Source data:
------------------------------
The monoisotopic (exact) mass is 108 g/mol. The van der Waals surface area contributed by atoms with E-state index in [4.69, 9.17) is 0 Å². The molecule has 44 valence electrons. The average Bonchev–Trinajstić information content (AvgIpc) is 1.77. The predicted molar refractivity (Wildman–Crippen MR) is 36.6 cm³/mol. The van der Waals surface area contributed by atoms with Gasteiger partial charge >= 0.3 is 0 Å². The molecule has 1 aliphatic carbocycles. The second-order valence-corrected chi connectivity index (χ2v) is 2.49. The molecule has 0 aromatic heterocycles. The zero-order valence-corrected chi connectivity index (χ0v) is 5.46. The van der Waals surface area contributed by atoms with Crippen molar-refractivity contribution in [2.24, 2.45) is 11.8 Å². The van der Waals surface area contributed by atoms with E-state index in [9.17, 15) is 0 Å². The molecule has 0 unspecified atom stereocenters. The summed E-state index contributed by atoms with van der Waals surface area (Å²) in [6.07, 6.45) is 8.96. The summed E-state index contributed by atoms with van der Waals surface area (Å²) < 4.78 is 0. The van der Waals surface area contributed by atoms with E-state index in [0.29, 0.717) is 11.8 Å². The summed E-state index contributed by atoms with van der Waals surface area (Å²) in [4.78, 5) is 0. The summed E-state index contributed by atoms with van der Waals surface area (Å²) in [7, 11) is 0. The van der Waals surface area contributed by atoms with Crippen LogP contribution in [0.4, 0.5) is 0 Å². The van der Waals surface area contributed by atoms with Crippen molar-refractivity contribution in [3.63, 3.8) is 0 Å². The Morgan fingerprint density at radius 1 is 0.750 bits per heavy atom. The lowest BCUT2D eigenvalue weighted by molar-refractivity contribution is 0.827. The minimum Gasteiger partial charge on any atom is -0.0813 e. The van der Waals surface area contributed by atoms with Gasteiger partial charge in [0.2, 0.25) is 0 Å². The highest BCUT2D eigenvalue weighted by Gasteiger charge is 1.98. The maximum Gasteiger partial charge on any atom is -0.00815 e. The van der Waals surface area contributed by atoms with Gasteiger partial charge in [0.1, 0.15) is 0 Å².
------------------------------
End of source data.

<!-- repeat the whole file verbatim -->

The monoisotopic (exact) mass is 108 g/mol. The van der Waals surface area contributed by atoms with E-state index in [4.69, 9.17) is 0 Å². The molecule has 44 valence electrons. The average Bonchev–Trinajstić information content (AvgIpc) is 1.77. The predicted molar refractivity (Wildman–Crippen MR) is 36.6 cm³/mol. The van der Waals surface area contributed by atoms with Gasteiger partial charge >= 0.3 is 0 Å². The molecule has 1 aliphatic carbocycles. The second-order valence-corrected chi connectivity index (χ2v) is 2.49. The molecule has 0 aromatic heterocycles. The zero-order valence-corrected chi connectivity index (χ0v) is 5.46. The van der Waals surface area contributed by atoms with Crippen molar-refractivity contribution in [2.24, 2.45) is 11.8 Å². The van der Waals surface area contributed by atoms with E-state index in [9.17, 15) is 0 Å². The molecule has 0 unspecified atom stereocenters. The summed E-state index contributed by atoms with van der Waals surface area (Å²) in [6.07, 6.45) is 8.96. The summed E-state index contributed by atoms with van der Waals surface area (Å²) < 4.78 is 0. The van der Waals surface area contributed by atoms with E-state index in [0.29, 0.717) is 11.8 Å². The summed E-state index contributed by atoms with van der Waals surface area (Å²) in [4.78, 5) is 0. The summed E-state index contributed by atoms with van der Waals surface area (Å²) in [7, 11) is 0. The van der Waals surface area contributed by atoms with Crippen LogP contribution in [0.4, 0.5) is 0 Å². The van der Waals surface area contributed by atoms with Crippen molar-refractivity contribution in [3.63, 3.8) is 0 Å². The Morgan fingerprint density at radius 1 is 0.750 bits per heavy atom. The lowest BCUT2D eigenvalue weighted by molar-refractivity contribution is 0.827. The minimum Gasteiger partial charge on any atom is -0.0813 e. The van der Waals surface area contributed by atoms with Gasteiger partial charge in [0.2, 0.25) is 0 Å². The highest BCUT2D eigenvalue weighted by Gasteiger charge is 1.98. The maximum Gasteiger partial charge on any atom is -0.00815 e. The van der Waals surface area contributed by atoms with Gasteiger partial charge in [0.1, 0.15) is 0 Å².